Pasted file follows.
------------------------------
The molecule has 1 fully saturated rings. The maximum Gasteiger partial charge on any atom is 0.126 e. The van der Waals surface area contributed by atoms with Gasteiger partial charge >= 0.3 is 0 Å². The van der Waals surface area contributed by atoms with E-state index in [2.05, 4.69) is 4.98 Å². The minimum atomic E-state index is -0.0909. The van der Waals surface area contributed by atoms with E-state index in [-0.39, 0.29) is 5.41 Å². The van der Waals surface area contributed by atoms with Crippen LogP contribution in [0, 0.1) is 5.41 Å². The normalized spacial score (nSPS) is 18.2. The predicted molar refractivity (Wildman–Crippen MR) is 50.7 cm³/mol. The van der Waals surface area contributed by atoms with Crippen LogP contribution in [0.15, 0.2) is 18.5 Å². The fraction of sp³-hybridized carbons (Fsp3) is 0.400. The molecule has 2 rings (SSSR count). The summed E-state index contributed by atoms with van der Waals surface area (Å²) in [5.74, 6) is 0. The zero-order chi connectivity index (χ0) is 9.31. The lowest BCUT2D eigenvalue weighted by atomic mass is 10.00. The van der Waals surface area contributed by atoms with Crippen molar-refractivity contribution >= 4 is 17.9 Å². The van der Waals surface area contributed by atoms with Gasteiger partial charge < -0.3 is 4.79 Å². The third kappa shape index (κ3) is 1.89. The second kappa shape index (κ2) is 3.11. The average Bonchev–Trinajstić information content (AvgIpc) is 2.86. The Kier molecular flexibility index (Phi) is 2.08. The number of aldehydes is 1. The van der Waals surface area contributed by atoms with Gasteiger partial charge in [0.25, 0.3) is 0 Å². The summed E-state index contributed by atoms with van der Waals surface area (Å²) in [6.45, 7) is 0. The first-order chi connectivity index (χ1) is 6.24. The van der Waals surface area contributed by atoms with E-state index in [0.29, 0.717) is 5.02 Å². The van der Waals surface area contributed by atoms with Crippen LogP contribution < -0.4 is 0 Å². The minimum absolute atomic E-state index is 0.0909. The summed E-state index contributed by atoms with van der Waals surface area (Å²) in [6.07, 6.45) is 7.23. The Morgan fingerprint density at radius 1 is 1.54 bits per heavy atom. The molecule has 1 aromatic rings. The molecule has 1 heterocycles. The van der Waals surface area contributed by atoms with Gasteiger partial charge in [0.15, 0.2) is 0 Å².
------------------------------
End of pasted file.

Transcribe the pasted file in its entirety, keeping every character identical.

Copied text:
The molecule has 1 fully saturated rings. The maximum Gasteiger partial charge on any atom is 0.126 e. The van der Waals surface area contributed by atoms with Gasteiger partial charge >= 0.3 is 0 Å². The van der Waals surface area contributed by atoms with E-state index in [2.05, 4.69) is 4.98 Å². The minimum atomic E-state index is -0.0909. The van der Waals surface area contributed by atoms with E-state index in [-0.39, 0.29) is 5.41 Å². The van der Waals surface area contributed by atoms with Crippen LogP contribution in [0, 0.1) is 5.41 Å². The normalized spacial score (nSPS) is 18.2. The predicted molar refractivity (Wildman–Crippen MR) is 50.7 cm³/mol. The van der Waals surface area contributed by atoms with Crippen LogP contribution in [0.15, 0.2) is 18.5 Å². The fraction of sp³-hybridized carbons (Fsp3) is 0.400. The molecule has 2 rings (SSSR count). The summed E-state index contributed by atoms with van der Waals surface area (Å²) in [5.74, 6) is 0. The zero-order chi connectivity index (χ0) is 9.31. The lowest BCUT2D eigenvalue weighted by atomic mass is 10.00. The van der Waals surface area contributed by atoms with Crippen molar-refractivity contribution >= 4 is 17.9 Å². The van der Waals surface area contributed by atoms with Gasteiger partial charge < -0.3 is 4.79 Å². The third kappa shape index (κ3) is 1.89. The second kappa shape index (κ2) is 3.11. The average Bonchev–Trinajstić information content (AvgIpc) is 2.86. The Kier molecular flexibility index (Phi) is 2.08. The number of aldehydes is 1. The van der Waals surface area contributed by atoms with Gasteiger partial charge in [0.25, 0.3) is 0 Å². The summed E-state index contributed by atoms with van der Waals surface area (Å²) in [6.45, 7) is 0. The first-order chi connectivity index (χ1) is 6.24. The van der Waals surface area contributed by atoms with E-state index in [0.29, 0.717) is 5.02 Å². The van der Waals surface area contributed by atoms with Crippen LogP contribution < -0.4 is 0 Å². The minimum absolute atomic E-state index is 0.0909. The summed E-state index contributed by atoms with van der Waals surface area (Å²) in [6.07, 6.45) is 7.23. The Morgan fingerprint density at radius 1 is 1.54 bits per heavy atom. The molecule has 1 aromatic rings. The molecule has 1 heterocycles. The van der Waals surface area contributed by atoms with Gasteiger partial charge in [0.15, 0.2) is 0 Å².